Please use this identifier to cite or link to this item: http://docs.prosentient.com.au/prosentientjspui/handle/1/10314
Title: Clinical associations of Human T-Lymphotropic Virus type 1 infection in an indigenous Australian population.
Authors: Einsiedel, Lloyd
Spelman, Tim
Goeman, Emma
Cassar, Olivier
Arundell, Mick
Gessain, Antoine
Affiliation: Flinders University/Northern Territory Rural Clinical School, Alice Springs Hospital, Alice Springs, Northern Territory, Australia ; SAPathology, Flinders Medical Centre, Bedford Park, Adelaide, South Australia, Australia..
Flinders University/Northern Territory Rural Clinical School, Alice Springs Hospital, Alice Springs, Northern Territory, Australia..
Remote Health, Alice Springs, Northern Territory, Australia..
Institut Pasteur, Unité d'Epidémiologie et Physiopathologie des Virus Oncogènes, Département de Virologie, Paris, France ; CNRS, UMR 3569, Paris, France..
Clinical Information Analyst, Central Australian Health Network, Alice Springs Hospital, Alice Springs, Northern Territory, Australia..
Institut Pasteur, Unité d'Epidémiologie et Physiopathologie des Virus Oncogènes, Département de Virologie, Paris, France ; CNRS, UMR 3569, Paris, France..
Issue Date: 2014
Citation: PLoS neglected tropical diseases 2014; 8(1): e2643
Abstract: In resource-poor areas, infectious diseases may be important causes of morbidity among individuals infected with the Human T-Lymphotropic Virus type 1 (HTLV-1). We report the clinical associations of HTLV-1 infection among socially disadvantaged Indigenous adults in central Australia. HTLV-1 serological results for Indigenous adults admitted 1(st) January 2000 to 31(st) December 2010 were obtained from the Alice Springs Hospital pathology database. Infections, comorbid conditions and HTLV-1 related diseases were identified using ICD-10 AM discharge morbidity codes. Relevant pathology and imaging results were reviewed. Disease associations, admission rates and risk factors for death were compared according to HTLV-1 serostatus. HTLV-1 western blots were positive for 531 (33.3%) of 1595 Indigenous adults tested. Clinical associations of HTLV-1 infection included bronchiectasis (adjusted Risk Ratio, 1.35; 95% CI, 1.14-1.60), blood stream infections (BSI) with enteric organisms (aRR, 1.36; 95% CI, 1.05-1.77) and admission with strongyloidiasis (aRR 1.38; 95% CI, 1.16-1.64). After adjusting for covariates, HTLV-1 infection remained associated with increased numbers of BSI episodes (adjusted negative binomial regression, coefficient, 0.21; 95% CI, 0.02-0.41) and increased admission numbers with strongyloidiasis (coefficient, 0.563; 95% CI, 0.17-0.95) and respiratory conditions including asthma (coefficient, 0.99; 95% CI, 0.27-1.7), lower respiratory tract infections (coefficient, 0.19; 95% CI, 0.04-0.34) and bronchiectasis (coefficient, 0.60; 95% CI, 0.02-1.18). Two patients were admitted with adult T-cell Leukemia/Lymphoma, four with probable HTLV-1 associated myelopathy and another with infective dermatitis. Independent predictors of mortality included BSI with enteric organisms (aRR 1.78; 95% CI, 1.15-2.74) and bronchiectasis (aRR 2.07; 95% CI, 1.45-2.98). HTLV-1 infection contributes to morbidity among socially disadvantaged Indigenous adults in central Australia. This is largely due to an increased risk of other infections and respiratory disease. The spectrum of HTLV-1 related diseases may vary according to the social circumstances of the affected population.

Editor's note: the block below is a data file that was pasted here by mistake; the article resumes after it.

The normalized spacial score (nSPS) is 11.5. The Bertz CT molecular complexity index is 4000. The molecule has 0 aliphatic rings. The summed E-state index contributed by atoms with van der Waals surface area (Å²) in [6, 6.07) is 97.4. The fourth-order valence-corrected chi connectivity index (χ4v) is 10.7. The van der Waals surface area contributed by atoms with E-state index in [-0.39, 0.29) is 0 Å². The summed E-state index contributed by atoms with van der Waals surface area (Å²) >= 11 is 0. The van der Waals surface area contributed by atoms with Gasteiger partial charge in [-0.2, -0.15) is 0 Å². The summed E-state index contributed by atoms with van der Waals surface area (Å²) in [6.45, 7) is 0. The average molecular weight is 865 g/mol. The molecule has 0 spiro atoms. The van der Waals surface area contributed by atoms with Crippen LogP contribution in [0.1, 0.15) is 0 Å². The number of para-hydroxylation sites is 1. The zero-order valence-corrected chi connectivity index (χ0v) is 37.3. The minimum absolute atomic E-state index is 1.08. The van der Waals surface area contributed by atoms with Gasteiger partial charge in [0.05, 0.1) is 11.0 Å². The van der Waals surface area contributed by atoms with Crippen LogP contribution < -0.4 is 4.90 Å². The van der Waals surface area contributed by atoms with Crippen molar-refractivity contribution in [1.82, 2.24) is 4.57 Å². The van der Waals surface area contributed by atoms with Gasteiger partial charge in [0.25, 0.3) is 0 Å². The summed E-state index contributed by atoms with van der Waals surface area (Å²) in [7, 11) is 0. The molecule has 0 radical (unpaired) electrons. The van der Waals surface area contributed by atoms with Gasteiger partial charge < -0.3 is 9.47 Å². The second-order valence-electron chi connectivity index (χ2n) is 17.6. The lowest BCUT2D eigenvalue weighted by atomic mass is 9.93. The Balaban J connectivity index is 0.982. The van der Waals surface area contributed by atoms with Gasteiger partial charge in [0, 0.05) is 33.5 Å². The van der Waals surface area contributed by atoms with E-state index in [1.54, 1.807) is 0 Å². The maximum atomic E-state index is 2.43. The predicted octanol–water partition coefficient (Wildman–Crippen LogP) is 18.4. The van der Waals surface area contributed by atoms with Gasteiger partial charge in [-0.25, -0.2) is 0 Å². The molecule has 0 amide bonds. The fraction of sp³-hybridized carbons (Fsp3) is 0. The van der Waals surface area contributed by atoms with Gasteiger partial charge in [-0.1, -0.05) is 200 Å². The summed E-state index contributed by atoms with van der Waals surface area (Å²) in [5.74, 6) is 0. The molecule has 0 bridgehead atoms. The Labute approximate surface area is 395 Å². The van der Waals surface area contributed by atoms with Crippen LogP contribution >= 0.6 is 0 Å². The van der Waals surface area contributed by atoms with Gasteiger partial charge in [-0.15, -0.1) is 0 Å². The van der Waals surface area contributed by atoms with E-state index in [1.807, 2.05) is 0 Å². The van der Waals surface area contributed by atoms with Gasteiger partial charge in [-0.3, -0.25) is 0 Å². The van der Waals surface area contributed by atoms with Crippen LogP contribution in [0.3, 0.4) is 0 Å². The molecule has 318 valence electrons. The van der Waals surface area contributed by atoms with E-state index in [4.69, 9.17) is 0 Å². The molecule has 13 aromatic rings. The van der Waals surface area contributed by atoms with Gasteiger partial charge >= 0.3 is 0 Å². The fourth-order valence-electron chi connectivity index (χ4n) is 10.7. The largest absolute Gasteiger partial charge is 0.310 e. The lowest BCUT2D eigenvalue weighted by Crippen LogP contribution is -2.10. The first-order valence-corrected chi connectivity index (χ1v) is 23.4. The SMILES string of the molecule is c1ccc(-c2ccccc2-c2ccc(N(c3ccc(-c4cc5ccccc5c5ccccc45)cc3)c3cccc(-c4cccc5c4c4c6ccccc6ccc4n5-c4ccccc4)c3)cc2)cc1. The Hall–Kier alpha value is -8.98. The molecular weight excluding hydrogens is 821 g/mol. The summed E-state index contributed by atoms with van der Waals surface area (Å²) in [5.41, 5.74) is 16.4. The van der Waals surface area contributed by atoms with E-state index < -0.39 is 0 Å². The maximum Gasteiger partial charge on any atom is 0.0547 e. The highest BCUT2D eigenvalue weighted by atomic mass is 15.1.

URI: http://docs.prosentient.com.au/prosentientjspui/handle/1/10314
DOI: 10.1371/journal.pntd.0002643
Type: Journal Article
Research Support, Non-U.S. Gov't
Subjects: Adult
Australia
Comorbidity
Female
HTLV-I Infections
Hospitalization
Human T-lymphotropic virus 1
Humans
Male
Middle Aged
Seroepidemiologic Studies
Survival Analysis
Population Groups
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